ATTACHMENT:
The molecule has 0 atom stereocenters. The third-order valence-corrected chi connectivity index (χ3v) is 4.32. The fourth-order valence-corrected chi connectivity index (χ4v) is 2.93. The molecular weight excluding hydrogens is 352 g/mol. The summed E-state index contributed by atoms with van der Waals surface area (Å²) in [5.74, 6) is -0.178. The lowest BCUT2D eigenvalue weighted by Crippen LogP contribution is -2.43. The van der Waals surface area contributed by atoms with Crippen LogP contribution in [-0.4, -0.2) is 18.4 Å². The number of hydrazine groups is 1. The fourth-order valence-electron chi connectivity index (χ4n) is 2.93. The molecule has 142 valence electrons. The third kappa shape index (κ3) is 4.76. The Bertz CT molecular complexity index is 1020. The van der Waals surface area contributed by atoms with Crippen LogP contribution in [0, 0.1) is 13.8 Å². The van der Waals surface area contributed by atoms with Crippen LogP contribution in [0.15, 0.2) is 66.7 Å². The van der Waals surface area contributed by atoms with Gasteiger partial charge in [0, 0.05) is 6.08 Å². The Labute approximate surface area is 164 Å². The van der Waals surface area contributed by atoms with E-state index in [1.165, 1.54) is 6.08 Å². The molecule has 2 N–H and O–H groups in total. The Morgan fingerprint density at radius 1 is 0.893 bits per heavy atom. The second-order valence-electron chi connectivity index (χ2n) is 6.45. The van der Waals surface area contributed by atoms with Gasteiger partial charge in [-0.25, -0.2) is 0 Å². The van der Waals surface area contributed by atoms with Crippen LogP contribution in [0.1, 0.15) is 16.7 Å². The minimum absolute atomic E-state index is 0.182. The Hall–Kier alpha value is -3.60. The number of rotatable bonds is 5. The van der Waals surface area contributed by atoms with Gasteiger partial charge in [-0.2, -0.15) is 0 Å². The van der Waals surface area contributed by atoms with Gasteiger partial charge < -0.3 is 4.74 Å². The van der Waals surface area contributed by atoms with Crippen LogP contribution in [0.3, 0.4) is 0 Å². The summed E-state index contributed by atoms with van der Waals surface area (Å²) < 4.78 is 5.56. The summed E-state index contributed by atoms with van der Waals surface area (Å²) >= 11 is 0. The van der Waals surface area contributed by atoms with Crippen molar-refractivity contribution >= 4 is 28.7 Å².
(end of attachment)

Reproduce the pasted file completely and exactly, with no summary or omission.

The molecule has 0 atom stereocenters. The third-order valence-corrected chi connectivity index (χ3v) is 4.32. The fourth-order valence-corrected chi connectivity index (χ4v) is 2.93. The molecular weight excluding hydrogens is 352 g/mol. The summed E-state index contributed by atoms with van der Waals surface area (Å²) in [5.74, 6) is -0.178. The lowest BCUT2D eigenvalue weighted by Crippen LogP contribution is -2.43. The van der Waals surface area contributed by atoms with Crippen LogP contribution in [-0.4, -0.2) is 18.4 Å². The number of hydrazine groups is 1. The fourth-order valence-electron chi connectivity index (χ4n) is 2.93. The molecule has 142 valence electrons. The third kappa shape index (κ3) is 4.76. The Bertz CT molecular complexity index is 1020. The van der Waals surface area contributed by atoms with Crippen LogP contribution in [0, 0.1) is 13.8 Å². The van der Waals surface area contributed by atoms with Crippen LogP contribution in [0.15, 0.2) is 66.7 Å². The van der Waals surface area contributed by atoms with Gasteiger partial charge in [0, 0.05) is 6.08 Å². The Labute approximate surface area is 164 Å². The van der Waals surface area contributed by atoms with E-state index in [1.165, 1.54) is 6.08 Å². The molecule has 2 N–H and O–H groups in total. The Morgan fingerprint density at radius 1 is 0.893 bits per heavy atom. The second-order valence-electron chi connectivity index (χ2n) is 6.45. The van der Waals surface area contributed by atoms with Gasteiger partial charge in [-0.25, -0.2) is 0 Å². The van der Waals surface area contributed by atoms with Crippen LogP contribution in [0.1, 0.15) is 16.7 Å². The minimum absolute atomic E-state index is 0.182. The Hall–Kier alpha value is -3.60. The number of rotatable bonds is 5. The van der Waals surface area contributed by atoms with Gasteiger partial charge in [-0.2, -0.15) is 0 Å². The van der Waals surface area contributed by atoms with Gasteiger partial charge < -0.3 is 4.74 Å². The van der Waals surface area contributed by atoms with Crippen LogP contribution in [0.3, 0.4) is 0 Å². The summed E-state index contributed by atoms with van der Waals surface area (Å²) < 4.78 is 5.56. The summed E-state index contributed by atoms with van der Waals surface area (Å²) >= 11 is 0. The van der Waals surface area contributed by atoms with Crippen molar-refractivity contribution >= 4 is 28.7 Å².